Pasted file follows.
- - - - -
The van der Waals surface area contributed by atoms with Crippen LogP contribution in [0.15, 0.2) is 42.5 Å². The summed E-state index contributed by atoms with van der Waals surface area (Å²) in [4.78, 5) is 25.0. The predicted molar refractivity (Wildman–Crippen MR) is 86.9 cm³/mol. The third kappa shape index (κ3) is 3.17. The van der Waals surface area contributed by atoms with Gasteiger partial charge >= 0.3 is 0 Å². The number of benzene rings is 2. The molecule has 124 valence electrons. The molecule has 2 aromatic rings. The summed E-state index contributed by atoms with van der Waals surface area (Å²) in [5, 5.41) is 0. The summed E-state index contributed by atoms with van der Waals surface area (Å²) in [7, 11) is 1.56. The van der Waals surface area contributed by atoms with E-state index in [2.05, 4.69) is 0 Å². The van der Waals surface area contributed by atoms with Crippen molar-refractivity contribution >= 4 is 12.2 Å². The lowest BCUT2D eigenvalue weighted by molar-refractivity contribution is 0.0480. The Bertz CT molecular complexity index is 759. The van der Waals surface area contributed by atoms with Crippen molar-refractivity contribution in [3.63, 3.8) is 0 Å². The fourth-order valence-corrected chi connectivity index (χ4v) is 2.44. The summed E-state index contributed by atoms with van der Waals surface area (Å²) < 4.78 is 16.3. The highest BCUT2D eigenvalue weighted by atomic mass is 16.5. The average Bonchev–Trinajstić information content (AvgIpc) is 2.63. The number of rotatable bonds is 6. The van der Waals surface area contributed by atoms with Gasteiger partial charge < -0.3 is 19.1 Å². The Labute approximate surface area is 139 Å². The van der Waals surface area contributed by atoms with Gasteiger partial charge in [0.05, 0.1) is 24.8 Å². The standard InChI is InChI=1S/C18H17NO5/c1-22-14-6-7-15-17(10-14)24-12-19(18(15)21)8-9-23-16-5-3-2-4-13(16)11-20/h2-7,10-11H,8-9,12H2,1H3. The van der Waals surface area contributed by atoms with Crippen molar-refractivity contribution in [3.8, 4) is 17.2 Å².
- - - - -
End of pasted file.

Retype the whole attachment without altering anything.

The van der Waals surface area contributed by atoms with Crippen LogP contribution in [0.15, 0.2) is 42.5 Å². The summed E-state index contributed by atoms with van der Waals surface area (Å²) in [4.78, 5) is 25.0. The predicted molar refractivity (Wildman–Crippen MR) is 86.9 cm³/mol. The third kappa shape index (κ3) is 3.17. The van der Waals surface area contributed by atoms with Gasteiger partial charge >= 0.3 is 0 Å². The number of benzene rings is 2. The molecule has 124 valence electrons. The molecule has 2 aromatic rings. The summed E-state index contributed by atoms with van der Waals surface area (Å²) in [5, 5.41) is 0. The summed E-state index contributed by atoms with van der Waals surface area (Å²) in [7, 11) is 1.56. The van der Waals surface area contributed by atoms with E-state index in [2.05, 4.69) is 0 Å². The van der Waals surface area contributed by atoms with Crippen molar-refractivity contribution >= 4 is 12.2 Å². The lowest BCUT2D eigenvalue weighted by molar-refractivity contribution is 0.0480. The Bertz CT molecular complexity index is 759. The van der Waals surface area contributed by atoms with Crippen molar-refractivity contribution in [3.63, 3.8) is 0 Å². The fourth-order valence-corrected chi connectivity index (χ4v) is 2.44. The summed E-state index contributed by atoms with van der Waals surface area (Å²) < 4.78 is 16.3. The highest BCUT2D eigenvalue weighted by atomic mass is 16.5. The average Bonchev–Trinajstić information content (AvgIpc) is 2.63. The number of rotatable bonds is 6. The van der Waals surface area contributed by atoms with Gasteiger partial charge < -0.3 is 19.1 Å². The Labute approximate surface area is 139 Å². The van der Waals surface area contributed by atoms with Gasteiger partial charge in [0.05, 0.1) is 24.8 Å². The standard InChI is InChI=1S/C18H17NO5/c1-22-14-6-7-15-17(10-14)24-12-19(18(15)21)8-9-23-16-5-3-2-4-13(16)11-20/h2-7,10-11H,8-9,12H2,1H3. The van der Waals surface area contributed by atoms with Crippen molar-refractivity contribution in [3.8, 4) is 17.2 Å².